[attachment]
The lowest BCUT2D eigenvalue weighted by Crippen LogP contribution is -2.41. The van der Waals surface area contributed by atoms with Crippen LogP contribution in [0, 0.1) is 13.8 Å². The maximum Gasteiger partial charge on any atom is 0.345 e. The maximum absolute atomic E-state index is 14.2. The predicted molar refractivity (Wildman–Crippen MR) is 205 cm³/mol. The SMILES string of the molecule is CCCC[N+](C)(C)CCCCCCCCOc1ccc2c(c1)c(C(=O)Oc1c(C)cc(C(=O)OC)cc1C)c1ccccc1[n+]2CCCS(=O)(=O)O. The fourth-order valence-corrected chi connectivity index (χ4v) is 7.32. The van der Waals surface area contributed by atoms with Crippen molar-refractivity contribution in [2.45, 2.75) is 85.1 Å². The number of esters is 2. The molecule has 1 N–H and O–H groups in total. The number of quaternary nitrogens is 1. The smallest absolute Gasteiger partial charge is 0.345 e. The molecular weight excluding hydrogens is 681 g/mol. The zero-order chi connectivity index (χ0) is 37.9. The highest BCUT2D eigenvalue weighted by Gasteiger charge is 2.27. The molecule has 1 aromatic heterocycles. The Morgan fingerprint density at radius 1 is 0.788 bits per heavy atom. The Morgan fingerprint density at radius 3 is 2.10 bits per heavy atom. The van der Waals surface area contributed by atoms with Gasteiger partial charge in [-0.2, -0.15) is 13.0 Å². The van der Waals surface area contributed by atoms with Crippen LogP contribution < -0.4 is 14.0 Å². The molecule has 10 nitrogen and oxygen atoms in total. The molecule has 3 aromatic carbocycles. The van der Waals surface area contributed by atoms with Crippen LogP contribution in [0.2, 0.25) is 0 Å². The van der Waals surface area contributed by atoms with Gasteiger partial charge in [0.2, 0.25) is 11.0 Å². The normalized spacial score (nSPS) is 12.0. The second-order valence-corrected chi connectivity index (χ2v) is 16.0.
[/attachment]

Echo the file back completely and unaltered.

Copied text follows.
The lowest BCUT2D eigenvalue weighted by Crippen LogP contribution is -2.41. The van der Waals surface area contributed by atoms with Crippen LogP contribution in [0, 0.1) is 13.8 Å². The maximum Gasteiger partial charge on any atom is 0.345 e. The maximum absolute atomic E-state index is 14.2. The predicted molar refractivity (Wildman–Crippen MR) is 205 cm³/mol. The SMILES string of the molecule is CCCC[N+](C)(C)CCCCCCCCOc1ccc2c(c1)c(C(=O)Oc1c(C)cc(C(=O)OC)cc1C)c1ccccc1[n+]2CCCS(=O)(=O)O. The fourth-order valence-corrected chi connectivity index (χ4v) is 7.32. The van der Waals surface area contributed by atoms with Crippen molar-refractivity contribution in [2.45, 2.75) is 85.1 Å². The number of esters is 2. The molecule has 1 N–H and O–H groups in total. The number of quaternary nitrogens is 1. The smallest absolute Gasteiger partial charge is 0.345 e. The molecular weight excluding hydrogens is 681 g/mol. The zero-order chi connectivity index (χ0) is 37.9. The highest BCUT2D eigenvalue weighted by Gasteiger charge is 2.27. The molecule has 1 aromatic heterocycles. The Morgan fingerprint density at radius 1 is 0.788 bits per heavy atom. The Morgan fingerprint density at radius 3 is 2.10 bits per heavy atom. The van der Waals surface area contributed by atoms with Gasteiger partial charge in [-0.2, -0.15) is 13.0 Å². The van der Waals surface area contributed by atoms with Crippen LogP contribution < -0.4 is 14.0 Å². The molecule has 10 nitrogen and oxygen atoms in total. The molecule has 3 aromatic carbocycles. The van der Waals surface area contributed by atoms with Crippen LogP contribution in [0.2, 0.25) is 0 Å². The van der Waals surface area contributed by atoms with Gasteiger partial charge in [0.2, 0.25) is 11.0 Å². The normalized spacial score (nSPS) is 12.0. The second-order valence-corrected chi connectivity index (χ2v) is 16.0.